As Harris pitches to black voters, some want to hear more

Democratic vice presidential candidate, Sen. Kamala Harris, D-Calif., visits the This Is the Place Monument with former Utah State Sen. Scott Howell, Saturday, Oct. 3, 2020, in Salt Lake City. The monument commemorates the end of the westward journey of Mormon pioneers to Utah as well as early explorers of the West. (AP Photo/Patrick Semansky)

RALEIGH — Standing before Sen. Kamala Harris at a campaign event near a Raleigh barbershop, Marcus Bass asked the Democratic vice presidential nominee a pointed question: How would she and Joe Biden convince young black voters their ticket isn’t simply the lesser of two evils?

“I appreciate your question and the point,” Harris replied. “Nobody is supposed to vote for us — we need to earn it.”

That’s what Harris, the first black woman to appear on a major party’s presidential ticket, is trying to do in swing states like North Carolina, as the presidential contest enters its final weeks. In conversations at barbershops and historically black colleges and universities, through ads on popular websites and live Instagram interviews, Harris is pitching herself and Biden as a team that can make meaningful progress on issues that matter to black Americans, like police reform, ending the new coronavirus pandemic and creating a more equitable economy.

She’ll have the chance to pitch to her biggest audience yet on Wednesday, when she is expected to debate Vice President Mike Pence.

The intensifying focus on the vice presidential debate offers Harris an important chance to address doubts about the Democratic ticket.

Biden’s history-making selection of Harris as his running mate has energized and excited some black voters, particularly women, who are the Democratic Party’s most reliable voters. Harris attended Howard University, an HBCU, and was a member of the Alpha Kappa Alpha sorority. Members donning the sorority’s green and pink colors can often be spotted outside her events.

But she’s still facing skepticism about her past as a prosecutor, and young black voters say they’re looking for something more than a politician who looks like them. They’re not yet convinced Biden and Harris are committed or able to execute meaningful change.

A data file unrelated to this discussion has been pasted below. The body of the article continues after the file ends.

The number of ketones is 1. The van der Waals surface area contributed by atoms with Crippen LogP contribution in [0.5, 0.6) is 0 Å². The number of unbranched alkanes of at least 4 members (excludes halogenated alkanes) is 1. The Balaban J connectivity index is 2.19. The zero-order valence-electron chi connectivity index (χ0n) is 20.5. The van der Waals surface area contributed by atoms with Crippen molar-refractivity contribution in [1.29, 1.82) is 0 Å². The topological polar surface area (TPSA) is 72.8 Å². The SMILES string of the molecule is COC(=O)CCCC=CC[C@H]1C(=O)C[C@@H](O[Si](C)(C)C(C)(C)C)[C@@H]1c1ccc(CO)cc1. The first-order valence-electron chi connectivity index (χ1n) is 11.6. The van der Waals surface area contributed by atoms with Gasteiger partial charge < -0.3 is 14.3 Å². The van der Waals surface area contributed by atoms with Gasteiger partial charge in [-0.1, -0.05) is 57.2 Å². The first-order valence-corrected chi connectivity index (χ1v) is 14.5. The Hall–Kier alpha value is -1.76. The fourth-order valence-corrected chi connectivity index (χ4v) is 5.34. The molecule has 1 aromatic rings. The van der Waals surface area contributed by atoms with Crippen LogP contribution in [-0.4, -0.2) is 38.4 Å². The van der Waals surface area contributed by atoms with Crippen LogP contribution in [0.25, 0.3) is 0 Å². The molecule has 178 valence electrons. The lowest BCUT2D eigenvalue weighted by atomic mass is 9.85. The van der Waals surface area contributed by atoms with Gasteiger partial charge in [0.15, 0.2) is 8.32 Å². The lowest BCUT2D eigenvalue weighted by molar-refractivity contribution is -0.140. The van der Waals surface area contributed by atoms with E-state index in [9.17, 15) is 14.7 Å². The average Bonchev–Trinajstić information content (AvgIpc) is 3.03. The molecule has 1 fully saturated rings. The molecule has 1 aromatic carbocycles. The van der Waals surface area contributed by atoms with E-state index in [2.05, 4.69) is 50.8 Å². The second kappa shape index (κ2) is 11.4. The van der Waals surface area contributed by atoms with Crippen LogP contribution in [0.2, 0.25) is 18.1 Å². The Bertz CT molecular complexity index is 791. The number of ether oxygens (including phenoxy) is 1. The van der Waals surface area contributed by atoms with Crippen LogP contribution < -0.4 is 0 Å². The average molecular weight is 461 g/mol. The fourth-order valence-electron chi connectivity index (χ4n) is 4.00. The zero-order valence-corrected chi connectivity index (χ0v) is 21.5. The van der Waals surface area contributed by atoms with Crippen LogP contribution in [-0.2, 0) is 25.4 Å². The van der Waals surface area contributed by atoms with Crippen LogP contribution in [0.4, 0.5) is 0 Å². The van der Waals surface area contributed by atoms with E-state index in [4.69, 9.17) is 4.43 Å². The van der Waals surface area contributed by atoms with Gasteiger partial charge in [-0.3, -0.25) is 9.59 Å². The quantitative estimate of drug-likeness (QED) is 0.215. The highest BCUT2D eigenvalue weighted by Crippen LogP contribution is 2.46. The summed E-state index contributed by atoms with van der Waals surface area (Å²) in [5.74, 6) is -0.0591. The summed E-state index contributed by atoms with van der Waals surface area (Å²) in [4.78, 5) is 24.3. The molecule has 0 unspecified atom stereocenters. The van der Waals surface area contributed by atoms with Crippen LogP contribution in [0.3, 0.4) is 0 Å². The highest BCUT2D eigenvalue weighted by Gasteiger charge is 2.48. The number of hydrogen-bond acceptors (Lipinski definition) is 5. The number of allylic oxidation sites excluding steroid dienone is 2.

“I do think they have a lot more work to do,” said John Ray, a 32-year-old black man who works with youth in Detroit. “We know that grandparents and certain age demographics are already going to vote. So, should a lot of energy be spent there, or should we be trying to really activate those populations that historically don’t vote? Some are saying, ‘What are you going to do beyond campaign promises to actually make things better for me in my community?'”

Harris has appealed to black voters during recent visits to Michigan and North Carolina, including those who couldn’t or didn’t vote in 2016 and those whom Trump is courting, particularly black men.

She chose Shaw University, an HBCU in Raleigh with a history in the civil rights movement, as the site of her first North Carolina visit, where she delivered a speech on the Supreme Court.

Biance Wilburn, a senior at Shaw University, learned through her work with an advocacy group last year that many of her peers thought voting didn’t matter, a perception that she’s worked to change. Wilburn, who is 21, called Harris’ visit to campus a “wow” moment before the California senator greeted students and grooved to a drumline performance.

“It means a lot to be a black woman and just black in America, period,” she said.

But Tory Jackson, a 36-year-old mental health worker from Raleigh who is black, said many of his friends are resigned to another Trump win and may opt out of voting. He likened it to staying in a bad relationship instead of gambling on a new one.

“We’ve dealt with him for four years. We’ve already seen what he can and can’t do. We already know his antics,” said Jackson, who plans to vote but not for Trump.

Nicole Small, of Detroit, said early momentum from Harris’ selection has fizzled out.

“Now, some of those who were really excited, they’re now gravely concerned. Some are traditional Democrats who are saying, ‘We see no visibility in our community.’ You really need to get out here, and you need to show that you understand that you have a fight on your hands. They act as if they have it made,” said Small, a Detroit Charter Commission member.